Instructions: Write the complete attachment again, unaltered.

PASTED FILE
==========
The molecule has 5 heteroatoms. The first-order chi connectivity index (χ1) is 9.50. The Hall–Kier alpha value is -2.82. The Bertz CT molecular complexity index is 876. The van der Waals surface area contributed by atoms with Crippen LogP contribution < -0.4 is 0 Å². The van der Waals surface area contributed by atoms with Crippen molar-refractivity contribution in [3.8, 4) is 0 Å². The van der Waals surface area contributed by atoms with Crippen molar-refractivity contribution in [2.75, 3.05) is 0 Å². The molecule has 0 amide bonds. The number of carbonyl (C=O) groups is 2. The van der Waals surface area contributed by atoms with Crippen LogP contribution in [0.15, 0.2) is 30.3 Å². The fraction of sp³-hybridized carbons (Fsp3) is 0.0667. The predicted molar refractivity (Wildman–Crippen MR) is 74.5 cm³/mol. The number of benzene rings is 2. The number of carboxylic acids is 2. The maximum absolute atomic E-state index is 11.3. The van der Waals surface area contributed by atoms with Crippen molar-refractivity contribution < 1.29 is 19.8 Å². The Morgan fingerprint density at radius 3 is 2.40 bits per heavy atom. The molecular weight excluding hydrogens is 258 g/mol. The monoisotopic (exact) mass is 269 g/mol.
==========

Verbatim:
The molecule has 5 heteroatoms. The first-order chi connectivity index (χ1) is 9.50. The Hall–Kier alpha value is -2.82. The Bertz CT molecular complexity index is 876. The van der Waals surface area contributed by atoms with Crippen LogP contribution < -0.4 is 0 Å². The van der Waals surface area contributed by atoms with Crippen molar-refractivity contribution in [3.8, 4) is 0 Å². The van der Waals surface area contributed by atoms with Crippen molar-refractivity contribution in [2.75, 3.05) is 0 Å². The molecule has 0 amide bonds. The number of carbonyl (C=O) groups is 2. The van der Waals surface area contributed by atoms with Crippen LogP contribution in [0.15, 0.2) is 30.3 Å². The fraction of sp³-hybridized carbons (Fsp3) is 0.0667. The predicted molar refractivity (Wildman–Crippen MR) is 74.5 cm³/mol. The number of benzene rings is 2. The number of carboxylic acids is 2. The maximum absolute atomic E-state index is 11.3. The van der Waals surface area contributed by atoms with Crippen molar-refractivity contribution < 1.29 is 19.8 Å². The Morgan fingerprint density at radius 3 is 2.40 bits per heavy atom. The molecular weight excluding hydrogens is 258 g/mol. The monoisotopic (exact) mass is 269 g/mol.